A:

My favourite part of the Cambridge was the college system and the tight knit communities that you become part of at your college. After being there for a few years you really get to know many of the students and people working there. At your college you have the opportunity to try out sports like rowing, get involved in any type of club imaginable, and go to many different social events. My college in particular was well-known for hosting awesome howlers (comedy nights). Students from all across the university would come out for them! 

The Gates scholar community was also a really special part of my experience at Cambridge. We have an orientation at the beginning where you get the chance to meet everyone else. I felt like I had a whole group of friends within just a few days of coming to Cambridge because I met such great people through that community. Throughout the year there are events and weekly activities, like Gates yoga. We even have our own work space in the university centre. 

At McGill, I loved the huge variety of activities to get involved with at the law school. New groups were constantly being founded. In particular, I can think of many times that students came together to write policy briefs or collect signatures to play their part on pressing national or international problems. I loved the sense of commitment to improving social good that existed at the law school. 

  
Q:  What is your favorite fun fact about your university? Any special events or traditions or legends?  
A:

Cambridge has 31 colleges! Think of this as 31 distinct communities, each with their own unique college culture. It is a blast to attend events and get to know the particularities of each of these colleges from their different architecture, to their varieties of activities and social events. 

  
Q:  How did you spend your summer vacation during university? Any advice for making the most of summer?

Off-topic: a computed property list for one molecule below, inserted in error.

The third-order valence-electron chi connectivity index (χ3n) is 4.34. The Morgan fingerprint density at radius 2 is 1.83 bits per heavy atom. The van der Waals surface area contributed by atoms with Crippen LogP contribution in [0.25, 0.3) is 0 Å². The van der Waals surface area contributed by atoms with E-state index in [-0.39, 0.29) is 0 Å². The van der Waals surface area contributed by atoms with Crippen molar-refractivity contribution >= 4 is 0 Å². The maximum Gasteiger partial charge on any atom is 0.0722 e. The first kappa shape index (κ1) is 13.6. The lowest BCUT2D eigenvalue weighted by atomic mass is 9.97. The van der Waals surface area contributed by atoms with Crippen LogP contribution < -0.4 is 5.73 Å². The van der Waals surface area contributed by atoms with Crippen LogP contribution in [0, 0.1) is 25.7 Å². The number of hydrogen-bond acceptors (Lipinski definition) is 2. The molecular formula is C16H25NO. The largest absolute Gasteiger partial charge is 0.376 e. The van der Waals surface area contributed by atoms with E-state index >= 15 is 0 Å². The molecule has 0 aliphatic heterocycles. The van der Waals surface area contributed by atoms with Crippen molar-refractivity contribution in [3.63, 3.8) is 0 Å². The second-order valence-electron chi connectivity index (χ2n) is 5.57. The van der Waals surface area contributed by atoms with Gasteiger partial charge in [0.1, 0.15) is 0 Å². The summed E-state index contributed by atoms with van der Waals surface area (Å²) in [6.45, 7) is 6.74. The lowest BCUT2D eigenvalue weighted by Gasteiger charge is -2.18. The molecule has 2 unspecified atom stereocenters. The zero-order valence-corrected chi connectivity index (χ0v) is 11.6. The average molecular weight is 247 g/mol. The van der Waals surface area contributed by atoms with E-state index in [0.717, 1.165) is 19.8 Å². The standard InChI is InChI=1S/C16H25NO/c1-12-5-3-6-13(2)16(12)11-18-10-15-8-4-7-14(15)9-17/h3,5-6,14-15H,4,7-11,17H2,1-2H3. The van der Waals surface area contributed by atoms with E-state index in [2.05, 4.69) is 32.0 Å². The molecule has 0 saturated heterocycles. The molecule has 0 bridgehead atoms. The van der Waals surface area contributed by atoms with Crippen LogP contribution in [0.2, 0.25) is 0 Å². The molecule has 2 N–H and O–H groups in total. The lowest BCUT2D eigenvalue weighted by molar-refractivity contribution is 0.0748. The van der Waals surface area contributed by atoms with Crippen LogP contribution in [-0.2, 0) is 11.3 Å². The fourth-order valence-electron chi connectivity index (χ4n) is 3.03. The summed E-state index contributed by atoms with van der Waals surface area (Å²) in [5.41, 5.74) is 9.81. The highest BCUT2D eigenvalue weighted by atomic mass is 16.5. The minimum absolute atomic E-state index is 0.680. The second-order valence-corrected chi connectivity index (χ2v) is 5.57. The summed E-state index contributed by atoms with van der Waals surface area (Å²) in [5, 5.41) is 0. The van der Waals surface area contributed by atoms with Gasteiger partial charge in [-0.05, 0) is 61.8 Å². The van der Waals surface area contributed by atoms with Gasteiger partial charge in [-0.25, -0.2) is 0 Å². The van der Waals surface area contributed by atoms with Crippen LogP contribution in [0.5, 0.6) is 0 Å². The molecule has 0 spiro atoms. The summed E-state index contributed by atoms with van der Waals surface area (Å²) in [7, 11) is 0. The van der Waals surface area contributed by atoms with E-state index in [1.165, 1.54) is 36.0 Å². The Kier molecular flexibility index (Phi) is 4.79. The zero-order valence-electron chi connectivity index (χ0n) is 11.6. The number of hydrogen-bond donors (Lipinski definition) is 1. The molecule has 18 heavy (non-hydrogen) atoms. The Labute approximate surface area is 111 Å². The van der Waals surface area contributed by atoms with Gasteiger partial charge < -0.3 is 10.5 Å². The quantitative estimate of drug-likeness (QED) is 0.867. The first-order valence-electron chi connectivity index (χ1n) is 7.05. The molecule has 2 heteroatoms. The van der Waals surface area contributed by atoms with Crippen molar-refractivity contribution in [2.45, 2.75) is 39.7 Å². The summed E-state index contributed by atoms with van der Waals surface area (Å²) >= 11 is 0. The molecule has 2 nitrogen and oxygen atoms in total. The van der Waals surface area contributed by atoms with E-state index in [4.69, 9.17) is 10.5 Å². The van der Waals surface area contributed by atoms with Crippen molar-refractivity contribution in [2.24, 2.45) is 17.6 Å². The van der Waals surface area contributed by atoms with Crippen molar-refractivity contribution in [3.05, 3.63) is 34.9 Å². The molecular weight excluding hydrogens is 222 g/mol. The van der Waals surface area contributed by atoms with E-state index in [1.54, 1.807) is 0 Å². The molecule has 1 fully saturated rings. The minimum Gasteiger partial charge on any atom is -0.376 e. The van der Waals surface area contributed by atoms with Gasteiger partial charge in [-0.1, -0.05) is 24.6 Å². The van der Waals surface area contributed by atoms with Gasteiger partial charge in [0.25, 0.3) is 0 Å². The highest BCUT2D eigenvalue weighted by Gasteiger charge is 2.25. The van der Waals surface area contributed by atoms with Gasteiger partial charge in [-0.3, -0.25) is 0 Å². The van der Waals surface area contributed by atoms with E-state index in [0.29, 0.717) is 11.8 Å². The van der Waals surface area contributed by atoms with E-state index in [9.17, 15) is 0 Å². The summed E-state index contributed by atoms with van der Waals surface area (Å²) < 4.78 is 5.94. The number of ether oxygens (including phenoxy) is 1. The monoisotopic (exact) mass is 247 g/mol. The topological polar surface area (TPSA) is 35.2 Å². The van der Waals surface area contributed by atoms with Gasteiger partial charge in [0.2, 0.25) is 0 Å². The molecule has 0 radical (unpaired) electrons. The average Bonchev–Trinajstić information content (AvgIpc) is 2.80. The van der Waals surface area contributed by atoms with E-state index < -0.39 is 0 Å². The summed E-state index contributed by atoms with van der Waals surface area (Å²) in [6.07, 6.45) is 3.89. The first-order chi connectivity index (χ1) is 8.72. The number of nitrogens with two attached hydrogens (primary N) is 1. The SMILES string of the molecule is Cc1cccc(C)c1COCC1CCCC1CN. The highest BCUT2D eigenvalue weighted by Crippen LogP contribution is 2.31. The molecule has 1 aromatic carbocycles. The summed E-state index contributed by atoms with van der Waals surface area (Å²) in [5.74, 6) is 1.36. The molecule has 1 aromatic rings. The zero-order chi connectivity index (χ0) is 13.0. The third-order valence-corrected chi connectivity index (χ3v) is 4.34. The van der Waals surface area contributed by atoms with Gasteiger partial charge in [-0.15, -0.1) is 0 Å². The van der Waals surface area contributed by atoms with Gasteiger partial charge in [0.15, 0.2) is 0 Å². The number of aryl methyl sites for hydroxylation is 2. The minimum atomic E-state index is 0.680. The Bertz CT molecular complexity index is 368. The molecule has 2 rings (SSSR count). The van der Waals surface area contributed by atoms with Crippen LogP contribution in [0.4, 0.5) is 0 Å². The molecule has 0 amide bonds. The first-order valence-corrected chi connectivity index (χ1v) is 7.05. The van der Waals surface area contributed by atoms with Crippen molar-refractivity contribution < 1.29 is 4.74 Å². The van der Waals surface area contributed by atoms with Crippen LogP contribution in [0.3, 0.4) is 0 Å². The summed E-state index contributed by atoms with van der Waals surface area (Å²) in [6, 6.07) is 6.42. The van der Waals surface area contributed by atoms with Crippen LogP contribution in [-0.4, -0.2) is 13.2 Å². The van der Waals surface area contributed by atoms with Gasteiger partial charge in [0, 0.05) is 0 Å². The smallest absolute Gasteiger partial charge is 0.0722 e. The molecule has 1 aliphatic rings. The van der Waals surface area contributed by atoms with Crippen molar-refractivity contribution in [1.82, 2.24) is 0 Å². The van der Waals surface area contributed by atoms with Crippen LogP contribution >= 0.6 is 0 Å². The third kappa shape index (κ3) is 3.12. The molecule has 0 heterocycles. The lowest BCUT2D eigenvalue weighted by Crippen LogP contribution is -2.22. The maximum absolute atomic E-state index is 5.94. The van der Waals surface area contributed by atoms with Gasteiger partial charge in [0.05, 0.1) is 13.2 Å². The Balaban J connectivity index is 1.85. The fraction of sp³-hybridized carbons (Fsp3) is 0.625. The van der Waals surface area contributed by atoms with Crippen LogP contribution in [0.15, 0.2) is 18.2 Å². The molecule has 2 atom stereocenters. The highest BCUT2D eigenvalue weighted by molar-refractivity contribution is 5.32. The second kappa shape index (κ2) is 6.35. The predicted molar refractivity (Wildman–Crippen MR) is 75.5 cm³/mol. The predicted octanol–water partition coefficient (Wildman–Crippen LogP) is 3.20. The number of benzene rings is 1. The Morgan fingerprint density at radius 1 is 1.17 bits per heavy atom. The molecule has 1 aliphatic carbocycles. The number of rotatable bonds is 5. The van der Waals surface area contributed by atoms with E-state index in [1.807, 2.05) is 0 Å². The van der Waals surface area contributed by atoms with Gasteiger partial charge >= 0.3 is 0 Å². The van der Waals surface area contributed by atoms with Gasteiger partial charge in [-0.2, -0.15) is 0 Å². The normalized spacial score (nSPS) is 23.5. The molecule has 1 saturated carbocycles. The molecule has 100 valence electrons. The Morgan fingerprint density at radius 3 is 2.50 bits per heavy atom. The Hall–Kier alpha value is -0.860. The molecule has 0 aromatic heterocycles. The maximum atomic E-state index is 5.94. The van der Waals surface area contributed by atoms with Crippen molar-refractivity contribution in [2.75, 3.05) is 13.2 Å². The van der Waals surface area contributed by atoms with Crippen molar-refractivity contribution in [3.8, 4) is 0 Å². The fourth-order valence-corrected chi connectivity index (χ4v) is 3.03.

A:

My PhD program was full-time so I largely spent my summers working on my research. However, I was able to travel a lot in between my work, and managed to get to many countries in Europe during my time at Cambridge. I also had the opportunity to take part in fellowships with research groups in the United States and Switzerland. With many budget airlines operating within Europe and a good amount of schedule flexibility afforded by a PhD program, I would recommend spending time working as a visiting scholar from other universities where possible. This allows you to meet other researchers, get fresh ideas for your work from different people, and visit new countries at the same time!

  
Q:  What makes you smile? Share more on a favorite hobby.  
A:

One of my all-time favourite hobbies is travel! Nothing makes me happier than scooping up my backpack and taking off to my next destination to immerse myself in different cultures, see new sceneries, try new foods, and meet new friends. Sometimes I travel with family and friends, and other times solo. I particularly enjoy spots off the beaten path that take me back to nature. I have been really lucky over the years to have lived in a number of different countries.... including the United States, England, Switzerland, and have traveled through fifty-some countries and counting! The flexibility of being an academic as well as the chance to participate in many academic conferences and meetings over the years has been a perfect fit for this hobby of mine. 

  
Q:  Why are you excited to mentor Dyad Scholars?  
A:

I would not be where I am today without the help of many wonderful mentors I have had, and continue to have in my own career. I really enjoy giving back to the upcoming community of social scientists and legal scholars by passing on everything I have learned. I love working with scholars, reading their awesome research ideas and encouraging them along the way. It is super exciting for me when the scholars I work with achieve their goals!